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Russia's new PM pledges to accelerate work on national projects

MOSCOW (Reuters) - Russia’s new prime minister, Mikhail Mishustin, promised on Thursday to speed up work on achieving national goals set two years ago by President Vladimir Putin across a wide range of policy areas from health to infrastructure.

Mikhail Mishustin, who was nominated by Russian President Vladimir Putin as the candidate for the post of Prime Minister, delivers a speech during a session of the State Duma, the lower house of parliament, in Moscow, Russia January 16, 2020. The State Duma, The Federal Assembly of the Russian Federation/Handout via REUTERS

Mishustin was Putin’s surprise choice to head the government as part of a major political and constitutional overhaul that could see the president retain his grip on power beyond 2024, when his fourth term ends.

The goals, first announced by Putin in 2018, envisage higher state spending in 13 key areas to spur stalled economic growth and make Russia the world’s fifth biggest economy by 2024.

Spending on these target areas will total around 25.7 trillion roubles (£319.6 billion) and involve private as well as state funds, according to government plans.

Here are some of the key targets from each national project.

1. HEALTHCARE - Costs: 1.73 trillion roubles

- Make medical care readily available to all Russians

- Raise the average life expectancy of Russians to 78 by 2024 from 71.6 now

2. EDUCATION - Costs: 785 billion roubles

- Make the Russian education system globally competitive and enter the world’s top 10 in terms of quality

- Make higher education attractive for foreigners and double the number of applicants from abroad

3. DEMOGRAPHY - Costs: 3.11 trillion roubles

- Increase the birth rate to 1.7 children per woman by 2024, from 1.62

- Financial support to improve families’ well-being, including preferential mortgage rates at 6% and free courses for women on maternity leave


4. CULTURE - Costs: 114 billion roubles

- Increase visits to cultural institutions by 15%, including theatres and libraries

- Raise the number of people with access to digital cultural resources, such as online streaming of events

5. SAFE AND QUALITY ROADS - Costs: 4.78 trillion roubles

- Reduce road deaths by one third by 2024 through investment in road infrastructure and smart traffic control systems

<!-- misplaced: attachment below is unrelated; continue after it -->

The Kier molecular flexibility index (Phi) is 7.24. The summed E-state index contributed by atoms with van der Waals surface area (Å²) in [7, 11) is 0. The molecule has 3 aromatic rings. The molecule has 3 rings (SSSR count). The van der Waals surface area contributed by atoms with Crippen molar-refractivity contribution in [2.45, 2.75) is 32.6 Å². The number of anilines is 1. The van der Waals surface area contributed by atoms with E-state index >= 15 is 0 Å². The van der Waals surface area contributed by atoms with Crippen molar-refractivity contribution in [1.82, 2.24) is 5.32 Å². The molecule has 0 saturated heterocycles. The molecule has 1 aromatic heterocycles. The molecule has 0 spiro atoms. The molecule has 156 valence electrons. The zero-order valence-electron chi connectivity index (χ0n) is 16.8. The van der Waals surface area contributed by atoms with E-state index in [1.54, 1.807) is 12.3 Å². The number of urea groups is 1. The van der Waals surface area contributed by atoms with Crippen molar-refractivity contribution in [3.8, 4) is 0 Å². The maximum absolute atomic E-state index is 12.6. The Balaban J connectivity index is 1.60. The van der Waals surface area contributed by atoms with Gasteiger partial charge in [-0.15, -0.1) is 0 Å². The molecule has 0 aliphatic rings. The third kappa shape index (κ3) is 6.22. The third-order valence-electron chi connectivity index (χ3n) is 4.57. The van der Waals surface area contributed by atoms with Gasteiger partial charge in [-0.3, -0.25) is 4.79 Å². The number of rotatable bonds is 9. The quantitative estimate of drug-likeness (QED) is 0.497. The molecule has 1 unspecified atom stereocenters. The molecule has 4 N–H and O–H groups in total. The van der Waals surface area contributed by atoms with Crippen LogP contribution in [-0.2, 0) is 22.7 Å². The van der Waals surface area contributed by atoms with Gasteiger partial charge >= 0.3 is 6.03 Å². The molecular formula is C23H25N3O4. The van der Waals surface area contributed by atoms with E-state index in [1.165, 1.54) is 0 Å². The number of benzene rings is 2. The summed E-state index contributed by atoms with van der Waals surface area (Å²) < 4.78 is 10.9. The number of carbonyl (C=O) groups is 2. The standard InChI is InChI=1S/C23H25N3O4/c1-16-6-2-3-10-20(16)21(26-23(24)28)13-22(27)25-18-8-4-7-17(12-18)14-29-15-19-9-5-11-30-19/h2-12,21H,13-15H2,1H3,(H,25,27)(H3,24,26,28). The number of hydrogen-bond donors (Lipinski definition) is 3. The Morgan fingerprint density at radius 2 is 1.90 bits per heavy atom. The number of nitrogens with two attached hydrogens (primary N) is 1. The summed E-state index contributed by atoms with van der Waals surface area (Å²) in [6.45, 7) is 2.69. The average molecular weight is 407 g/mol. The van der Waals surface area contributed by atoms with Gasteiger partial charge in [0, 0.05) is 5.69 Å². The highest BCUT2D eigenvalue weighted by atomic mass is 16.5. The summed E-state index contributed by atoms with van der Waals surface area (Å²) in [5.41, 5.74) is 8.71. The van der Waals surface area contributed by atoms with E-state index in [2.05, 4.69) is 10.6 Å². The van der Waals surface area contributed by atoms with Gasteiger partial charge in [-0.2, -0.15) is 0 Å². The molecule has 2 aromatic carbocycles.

6. HOUSING AND URBAN ENVIRONMENT - Costs: 1.07 trillion roubles

- Provide affordable housing to middle-income families, including mortgage loans of less than 8%

- Build 53 million square metres of residential buildings each year by 2024

7. ECOLOGY - Costs: 4.04 trillion roubles

- Create five new national parks with an area of three million hectares

8. SCIENCE - Costs: 636 billion roubles

- Become one of the world’s top five countries in scientific research and development, from 11th place in 2019

- Make Russia more attractive to foreign scientists, with 30% of all new laboratories to be led by young researchers

9. SMALL AND MEDIUM-SIZED ENTERPRISES (SMEs) - Costs: 482 billion roubles

- Have 25 million people employed in SMEs or working as individual entrepreneurs by 2024

- Increase the share of SMEs as a percentage of GDP to 32.5 by 2024 from 22.9 in 2019

10. THE DIGITAL ECONOMY - Costs: 1.63 trillion roubles

- Make the internet accessible to everyone, up from 45.2% in 2019, and cover the largest Russian cities with 5G

11. PRODUCTIVITY AND EMPLOYMENT SUPPORT - Costs: 52 billion roubles

- Grow labour productivity by 5% per year for medium and large companies

12. INTERNATIONAL COOPERATION AND EXPORTS - Costs: 957 billion roubles

- Raise exports of goods outside the energy and raw material sectors to $250 billion by 2024 from $160 billion in 2019

- Increase the share of exports in manufacturing and agricultural products and services to 20% of GDP by 2024

13. MODERNISATION OF INFRASTRUCTURE - Costs: 6.35 trillion roubles

- Modernise all key travel infrastructure, including air travel, railways, roads, sea and river infrastructure, in an effort to increase economic connectivity across the country

Reporting by Alexander Marrow; Editing by Gareth Jones